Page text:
Henry Langley, 1836 -1907 RCA
Canadian Architect and Builder, 1907, Vol. 20, No. 1, p. 14. Credit: McGill University, Blackader Lauterman Library
Henry Langley was born in Toronto on November 26, 1836. His parents, William Langley and Esther Anderson, emigrated from Ireland in 1832. Langley attended the Toronto Academy, where he learned the principles of drawing. At seventeen, he began a seven-year apprenticeship with William Hay, a Scottish-born architect who specialized in the Gothic style.
In 1862, Hay took on Thomas Gundry as a partner. When Hay returned to Scotland, Gundry recognized Henry Langley’s talents, and asked him to become his partner. Langley quickly became the primary designer with Gundry taking over the business side in valuations and estimates. Thomas Gundry died in 1869 and Langley worked briefly on his own assisted by Frank darling and his nephew Edmund Burke both of whom went on to have distinguished careers as Toronto architects.
In 1873, with many projects underway Langley entered into a new partnership with his brother Edward and Edmund Burke, while expanding the staff to meet the demands of the firm’s religious and secular commissions. Langley’s reputation grew and in 1880, in recognition of his work in the field of architecture, Henry Langley was accepted as one of the founding members of the Royal Canadian Academy of Arts.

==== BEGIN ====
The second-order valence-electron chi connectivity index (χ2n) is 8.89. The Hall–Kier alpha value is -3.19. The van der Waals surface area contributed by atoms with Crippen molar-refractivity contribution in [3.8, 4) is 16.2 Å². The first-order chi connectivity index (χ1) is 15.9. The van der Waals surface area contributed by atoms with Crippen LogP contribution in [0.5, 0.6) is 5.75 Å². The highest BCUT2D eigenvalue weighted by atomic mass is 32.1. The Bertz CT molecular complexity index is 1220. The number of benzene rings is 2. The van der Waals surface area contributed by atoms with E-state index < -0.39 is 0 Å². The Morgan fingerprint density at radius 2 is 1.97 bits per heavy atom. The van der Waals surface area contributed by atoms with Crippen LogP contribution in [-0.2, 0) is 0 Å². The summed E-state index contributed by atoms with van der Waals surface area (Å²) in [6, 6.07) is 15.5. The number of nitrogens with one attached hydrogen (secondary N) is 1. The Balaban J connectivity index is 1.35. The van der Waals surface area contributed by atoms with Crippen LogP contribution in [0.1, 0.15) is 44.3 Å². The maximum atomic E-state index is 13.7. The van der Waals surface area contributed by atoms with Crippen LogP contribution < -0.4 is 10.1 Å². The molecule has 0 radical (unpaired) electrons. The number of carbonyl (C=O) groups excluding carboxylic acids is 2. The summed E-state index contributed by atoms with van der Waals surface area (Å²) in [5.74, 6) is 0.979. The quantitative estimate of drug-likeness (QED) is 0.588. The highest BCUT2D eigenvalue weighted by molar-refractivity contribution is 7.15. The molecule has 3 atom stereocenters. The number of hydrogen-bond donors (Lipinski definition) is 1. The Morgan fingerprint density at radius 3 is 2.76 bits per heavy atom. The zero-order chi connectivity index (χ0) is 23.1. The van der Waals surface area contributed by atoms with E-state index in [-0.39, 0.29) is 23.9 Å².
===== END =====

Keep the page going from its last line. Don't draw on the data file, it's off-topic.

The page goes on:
Although regarded today as a conservative in architectural design, Henry Langley is remembered as one of the first generation of architects born and trained in Canada. Recognizing the need to promote architectural training, Langley helped found the Ontario Association of Architects and established the endowment of a chair for the study of architecture at the University of Toronto. In the later years, Edmund Burke left the partnership, however, Langley’s son Charles Edward joined the firm. Henry Langley died in 1907 and was buried in the Toronto Necropolis, for which he had designed the chapel.
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